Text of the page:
This is me-now, Josh Krikke on Blogger. I hope you enjoy my reflections.

Friday, September 23, 2005

I was amazed today when the members in my Evaluation in Learning group exchanged information for our presentation and I walked away with no papers in my hand. Surely, I realized, we have reached an age in computer technology where print is on the out and digitized files are on the in.
In my opinion, integration of technology in the classroom is of utmost importance for upcoming teachers in the profession. I will share with you good integration strategies, bad integration strategies, and barriers associated with technology integration in the classroom.
Proper technology integration in the classroom is that used as a tool for authentic learning. In authentic learning, technology is used as a tool where right and wrong answers are less important, and student inquisition and investigation leading to critical thinking is most important. Perhaps teachers ought to relax while integrating computer technology in the classroom, for students do learn by following their curiosity. It is the teacher's position to initiate wonderings in their students. As an upcoming teacher, I ought to let students have time on computers so they feel comfortable with them and then implement interesting assignments like comparison studies with other schools in the world, collaborating with other teachers to do joint projects, and saving files in archives for upcoming students to view. If school administration is committed to updating curriculum so that consistent use of technology is integrated from grade to grade, students and teachers would be able to implement computer technology in their learning.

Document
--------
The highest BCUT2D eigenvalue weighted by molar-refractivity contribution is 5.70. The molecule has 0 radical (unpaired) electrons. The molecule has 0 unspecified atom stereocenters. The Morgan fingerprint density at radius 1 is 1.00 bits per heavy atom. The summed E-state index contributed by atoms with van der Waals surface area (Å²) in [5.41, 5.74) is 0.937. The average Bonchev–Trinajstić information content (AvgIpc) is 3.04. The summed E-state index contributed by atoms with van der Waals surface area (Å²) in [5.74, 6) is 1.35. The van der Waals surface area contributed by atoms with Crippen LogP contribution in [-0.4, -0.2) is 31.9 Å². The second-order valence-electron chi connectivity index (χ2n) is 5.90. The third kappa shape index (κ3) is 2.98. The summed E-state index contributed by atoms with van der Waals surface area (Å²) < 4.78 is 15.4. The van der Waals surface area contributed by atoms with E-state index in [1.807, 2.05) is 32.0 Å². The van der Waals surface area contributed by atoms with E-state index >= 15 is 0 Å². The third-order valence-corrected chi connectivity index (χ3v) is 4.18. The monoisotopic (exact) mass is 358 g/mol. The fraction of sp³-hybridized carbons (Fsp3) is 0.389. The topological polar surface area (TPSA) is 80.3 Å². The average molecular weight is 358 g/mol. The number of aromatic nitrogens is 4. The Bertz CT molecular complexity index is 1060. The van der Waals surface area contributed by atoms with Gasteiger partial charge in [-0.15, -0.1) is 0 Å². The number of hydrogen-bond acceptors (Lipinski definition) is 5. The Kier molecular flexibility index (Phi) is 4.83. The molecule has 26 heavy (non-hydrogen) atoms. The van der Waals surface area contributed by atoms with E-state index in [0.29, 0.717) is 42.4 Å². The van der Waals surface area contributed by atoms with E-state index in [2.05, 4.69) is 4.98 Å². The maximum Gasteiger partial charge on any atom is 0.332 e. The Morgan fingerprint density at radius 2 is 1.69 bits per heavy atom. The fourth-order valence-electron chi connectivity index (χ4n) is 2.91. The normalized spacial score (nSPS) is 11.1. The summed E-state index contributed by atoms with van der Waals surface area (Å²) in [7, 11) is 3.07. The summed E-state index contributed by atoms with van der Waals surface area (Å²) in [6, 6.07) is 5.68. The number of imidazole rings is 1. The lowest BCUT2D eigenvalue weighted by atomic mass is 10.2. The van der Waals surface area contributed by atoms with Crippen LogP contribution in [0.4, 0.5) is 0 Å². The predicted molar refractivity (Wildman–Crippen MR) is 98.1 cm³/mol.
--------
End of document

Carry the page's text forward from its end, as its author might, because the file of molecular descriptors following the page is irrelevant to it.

Improper technology integration in the classroom is teaching that models how to use computers without allowing students to discover these skills. So often, ill-prepared teachers use computer technology to "kill time" in their classrooms, rather teachers ought to develop creative methods and strategies for using technology in the classroom. I believe students will be excited and interested in joining blog groups or in conferencing with other students around the world and all this interaction is on the tips of our keyboard bound fingers! Teachers may be trained in certain software programs but so often these skills are not finding their way into the classroom. This inefficiency is a great waste of time for professional development.
Some of the barriers to technology integration in the classroom are teachers (like me!) with low computer self-efficacy. Studies have shown that teachers with confidence in working with computers are more apt to implement their skills in the classroom. However, do not fear those who are computer disabled! (like me!) A teacher need only be a facilitator of technology in a classroom, not a computer programmer who can hack into any mainframe. The idea that one who integrates computers in the classroom must be a computer mastermind is another barrier to computer integration.
Clearly, computer integration in the classroom is of utmost importance. I can say for myself that practice makes perfect in many areas in life and in my experience, once I learn a software program, I gain confidence quickly and my trust in computer technology increases. As for today, I am not so scared to walk away from a group project meeting with no information in my hands. I just check my email and all the information my group members mailed me is at my viewing disposal. The times they are a changin' and I, for one, see the need to keep up.


At September 26, 2005, Blogger Jeff Meadows said...


Good to see that your perceived lack of techno savvy is not deterring you at all.

You have identified some great points with respect to good and bad integration examples.

Well done,



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